By: Alex Deramo
Something about Rain
The first growl of thunder chases us upstairs
Water already leaking through the forgotten crack, we push open my bedroom window,
Letting the fierce cry of rain into the quiet of my room
A simple summer shower would never spray into our faces like this
Perfect, pattering rain, falling exactly where it should
So close I could touch,
Yet remaining separate: two worlds divided by my white windowsill
But this storm is relentless, taunting, as it shouts promises of chaotic ecstasy
An unruly child, untamed, dancing recklessly before our squinting eyes.
This storm is not afraid to tug at our hair and draw us further out onto the roof.
We’re soaked, the water drips into the crevices of my friend’s pajamas, my shower cap,
Onto the towels we laid out beneath us
We had laughed, joked, as we jumped onto my bed and opened the window,
But that was before we saw the lightning
Now, all humor is discarded,
My silly shower cap cast aside and forgotten.
We abandon the comfort of my room, screaming out into the roaring thunder
Our midnight courage has us laughing up at the sky
It is truly reverent,
Two non-believers relishing in the touch of what could only be the divine.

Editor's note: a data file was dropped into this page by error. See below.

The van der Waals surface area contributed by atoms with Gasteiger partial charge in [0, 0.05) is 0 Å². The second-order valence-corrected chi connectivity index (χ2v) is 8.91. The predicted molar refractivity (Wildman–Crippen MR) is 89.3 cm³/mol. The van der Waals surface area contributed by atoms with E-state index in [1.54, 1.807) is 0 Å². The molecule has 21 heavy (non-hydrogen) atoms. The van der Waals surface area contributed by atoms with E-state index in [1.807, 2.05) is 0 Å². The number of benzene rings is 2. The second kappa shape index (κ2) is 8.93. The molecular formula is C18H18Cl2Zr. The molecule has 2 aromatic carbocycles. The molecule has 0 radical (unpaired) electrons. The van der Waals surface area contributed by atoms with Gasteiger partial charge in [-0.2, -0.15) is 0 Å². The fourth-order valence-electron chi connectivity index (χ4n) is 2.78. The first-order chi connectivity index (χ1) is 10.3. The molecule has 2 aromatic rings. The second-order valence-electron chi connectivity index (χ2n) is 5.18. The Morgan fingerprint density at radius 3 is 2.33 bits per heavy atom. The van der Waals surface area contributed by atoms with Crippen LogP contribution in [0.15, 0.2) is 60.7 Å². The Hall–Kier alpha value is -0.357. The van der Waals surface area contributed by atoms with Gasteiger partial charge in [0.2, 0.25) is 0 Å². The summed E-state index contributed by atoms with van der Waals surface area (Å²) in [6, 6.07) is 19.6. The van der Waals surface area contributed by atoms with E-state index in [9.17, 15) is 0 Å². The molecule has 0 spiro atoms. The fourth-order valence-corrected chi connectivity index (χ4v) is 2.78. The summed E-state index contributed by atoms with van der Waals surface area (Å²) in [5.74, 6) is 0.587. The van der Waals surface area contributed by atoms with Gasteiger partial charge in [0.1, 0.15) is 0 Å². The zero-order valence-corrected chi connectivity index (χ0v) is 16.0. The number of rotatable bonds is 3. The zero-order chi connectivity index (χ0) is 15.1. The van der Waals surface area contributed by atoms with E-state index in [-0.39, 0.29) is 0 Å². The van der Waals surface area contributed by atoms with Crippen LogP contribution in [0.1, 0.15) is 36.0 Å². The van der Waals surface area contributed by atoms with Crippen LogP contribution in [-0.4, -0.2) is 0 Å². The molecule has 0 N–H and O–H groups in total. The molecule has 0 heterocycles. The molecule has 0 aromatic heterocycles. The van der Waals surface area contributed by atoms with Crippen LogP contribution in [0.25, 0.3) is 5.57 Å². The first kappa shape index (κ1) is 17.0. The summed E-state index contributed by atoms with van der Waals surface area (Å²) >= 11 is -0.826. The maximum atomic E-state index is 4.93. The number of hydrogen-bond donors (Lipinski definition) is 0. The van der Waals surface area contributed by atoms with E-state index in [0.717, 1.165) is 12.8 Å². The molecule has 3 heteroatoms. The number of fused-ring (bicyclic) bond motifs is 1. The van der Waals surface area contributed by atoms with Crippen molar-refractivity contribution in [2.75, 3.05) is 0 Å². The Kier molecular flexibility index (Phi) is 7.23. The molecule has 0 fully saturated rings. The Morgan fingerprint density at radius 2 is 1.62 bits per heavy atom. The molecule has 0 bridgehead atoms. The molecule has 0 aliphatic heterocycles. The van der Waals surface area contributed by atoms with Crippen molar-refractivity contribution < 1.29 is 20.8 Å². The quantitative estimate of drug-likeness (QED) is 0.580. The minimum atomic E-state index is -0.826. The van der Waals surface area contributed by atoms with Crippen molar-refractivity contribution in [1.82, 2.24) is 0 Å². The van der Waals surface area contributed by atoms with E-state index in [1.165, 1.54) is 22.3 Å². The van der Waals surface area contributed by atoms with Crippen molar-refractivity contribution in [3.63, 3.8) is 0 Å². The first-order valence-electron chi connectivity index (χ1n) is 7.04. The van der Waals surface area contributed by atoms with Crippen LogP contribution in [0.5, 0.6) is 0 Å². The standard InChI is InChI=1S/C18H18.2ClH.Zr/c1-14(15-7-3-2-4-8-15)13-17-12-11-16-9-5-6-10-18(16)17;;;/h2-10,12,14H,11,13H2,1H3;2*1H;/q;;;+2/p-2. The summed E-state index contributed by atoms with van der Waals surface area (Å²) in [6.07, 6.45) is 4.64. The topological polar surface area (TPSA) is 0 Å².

How beautiful, to shed the kind of light that paints the whole night sky.
A veil of fog lies upon my city
Their faces a windowless facade,
The masked men march along a practiced path
A ribcage of tailored wool in navy, black, or gray has bound itself to their bones,
Lavish fabric constricting with each passing day
The dense, damp, walls that drifts down between each person are dividing, suffocating, enshrouding
The men travel alone, lingering in the shadows of concrete and steel
My city can be cold; unforgiving and jealous as a woman scorned
But I see her in the crowds that envelop the little girls in a mother’s embrace,
Who look down and walk fast upon her cracked streets,
Far away from the touch of a faceless man,
Waiting on the sidewalks outside their schools
Some days the haze is choking, pressing on my chest and I can no longer breathe
I feel my city’s knowing gaze in the clear eyes of a woman, stopping to ask if I’m lost,
And amongst the masked men around us,
“Stay safe, kid,” she whispers
My Father’s Daughter
I savor his every word
Summer skin hot to the touch, our recumbent bodies shining with sweat
The bucket of ice between us melts with every slow breath we take
Soon to be gone, but still he talks,
Still I listen
I am my father’s daughter
My languid lips form a witty comment, something I know he would say
I let my eyes close, and in that moment, it seems almost effortless.
His friends laugh and tell me we’re just the same
My sun-addled brain soaks up each word,
Pink cheeks flushed with innocent pride
I lean forward as if I’d never heard his story before
As if I couldn’t recite every word,
I am my father’s daughter
I shift, the prickle of dry grass a reminder of the too-thin blanket we lay on
I know what their laughter will sound like before I hear it pour out of their open mouths
Sweet like Cherry Coke and midnight kisses.
But I laugh, too